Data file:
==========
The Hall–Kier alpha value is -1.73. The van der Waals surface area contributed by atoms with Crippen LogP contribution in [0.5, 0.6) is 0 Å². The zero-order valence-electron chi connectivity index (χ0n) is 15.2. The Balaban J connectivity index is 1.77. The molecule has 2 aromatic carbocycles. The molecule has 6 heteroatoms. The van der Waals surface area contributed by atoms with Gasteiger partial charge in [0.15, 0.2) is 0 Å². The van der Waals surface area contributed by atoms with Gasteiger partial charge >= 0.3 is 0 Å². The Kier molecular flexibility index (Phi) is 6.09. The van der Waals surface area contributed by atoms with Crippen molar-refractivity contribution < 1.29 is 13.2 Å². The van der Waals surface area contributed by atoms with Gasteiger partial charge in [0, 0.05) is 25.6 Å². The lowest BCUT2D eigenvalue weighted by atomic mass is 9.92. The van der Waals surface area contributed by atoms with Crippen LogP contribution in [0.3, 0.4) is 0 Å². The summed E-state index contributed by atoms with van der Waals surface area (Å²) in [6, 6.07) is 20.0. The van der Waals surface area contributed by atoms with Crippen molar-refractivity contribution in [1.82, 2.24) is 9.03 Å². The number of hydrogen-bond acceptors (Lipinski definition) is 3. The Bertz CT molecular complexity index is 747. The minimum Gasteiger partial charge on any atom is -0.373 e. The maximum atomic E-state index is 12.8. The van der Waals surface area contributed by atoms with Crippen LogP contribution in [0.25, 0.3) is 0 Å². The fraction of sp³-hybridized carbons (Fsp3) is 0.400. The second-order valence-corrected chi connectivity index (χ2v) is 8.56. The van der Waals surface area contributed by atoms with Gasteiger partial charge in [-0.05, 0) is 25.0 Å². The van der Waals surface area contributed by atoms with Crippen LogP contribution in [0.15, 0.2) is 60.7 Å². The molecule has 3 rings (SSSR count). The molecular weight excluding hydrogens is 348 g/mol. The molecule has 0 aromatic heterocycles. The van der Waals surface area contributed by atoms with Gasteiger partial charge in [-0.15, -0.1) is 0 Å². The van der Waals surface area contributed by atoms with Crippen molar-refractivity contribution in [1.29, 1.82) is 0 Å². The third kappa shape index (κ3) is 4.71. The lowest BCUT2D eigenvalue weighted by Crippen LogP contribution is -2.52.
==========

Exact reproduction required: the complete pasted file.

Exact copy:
The Hall–Kier alpha value is -1.73. The van der Waals surface area contributed by atoms with Crippen LogP contribution in [0.5, 0.6) is 0 Å². The zero-order valence-electron chi connectivity index (χ0n) is 15.2. The Balaban J connectivity index is 1.77. The molecule has 2 aromatic carbocycles. The molecule has 6 heteroatoms. The van der Waals surface area contributed by atoms with Gasteiger partial charge in [0.15, 0.2) is 0 Å². The van der Waals surface area contributed by atoms with Gasteiger partial charge >= 0.3 is 0 Å². The Kier molecular flexibility index (Phi) is 6.09. The van der Waals surface area contributed by atoms with Crippen molar-refractivity contribution < 1.29 is 13.2 Å². The van der Waals surface area contributed by atoms with Gasteiger partial charge in [0, 0.05) is 25.6 Å². The lowest BCUT2D eigenvalue weighted by atomic mass is 9.92. The van der Waals surface area contributed by atoms with Crippen LogP contribution in [0.3, 0.4) is 0 Å². The summed E-state index contributed by atoms with van der Waals surface area (Å²) in [6, 6.07) is 20.0. The van der Waals surface area contributed by atoms with Crippen molar-refractivity contribution in [1.82, 2.24) is 9.03 Å². The number of hydrogen-bond acceptors (Lipinski definition) is 3. The Bertz CT molecular complexity index is 747. The minimum Gasteiger partial charge on any atom is -0.373 e. The maximum atomic E-state index is 12.8. The van der Waals surface area contributed by atoms with Crippen LogP contribution in [0.25, 0.3) is 0 Å². The fraction of sp³-hybridized carbons (Fsp3) is 0.400. The second-order valence-corrected chi connectivity index (χ2v) is 8.56. The van der Waals surface area contributed by atoms with Gasteiger partial charge in [-0.05, 0) is 25.0 Å². The van der Waals surface area contributed by atoms with Crippen LogP contribution in [0.15, 0.2) is 60.7 Å². The molecule has 3 rings (SSSR count). The molecular weight excluding hydrogens is 348 g/mol. The molecule has 0 aromatic heterocycles. The van der Waals surface area contributed by atoms with Gasteiger partial charge in [-0.15, -0.1) is 0 Å². The van der Waals surface area contributed by atoms with Crippen molar-refractivity contribution in [1.29, 1.82) is 0 Å². The third kappa shape index (κ3) is 4.71. The lowest BCUT2D eigenvalue weighted by Crippen LogP contribution is -2.52.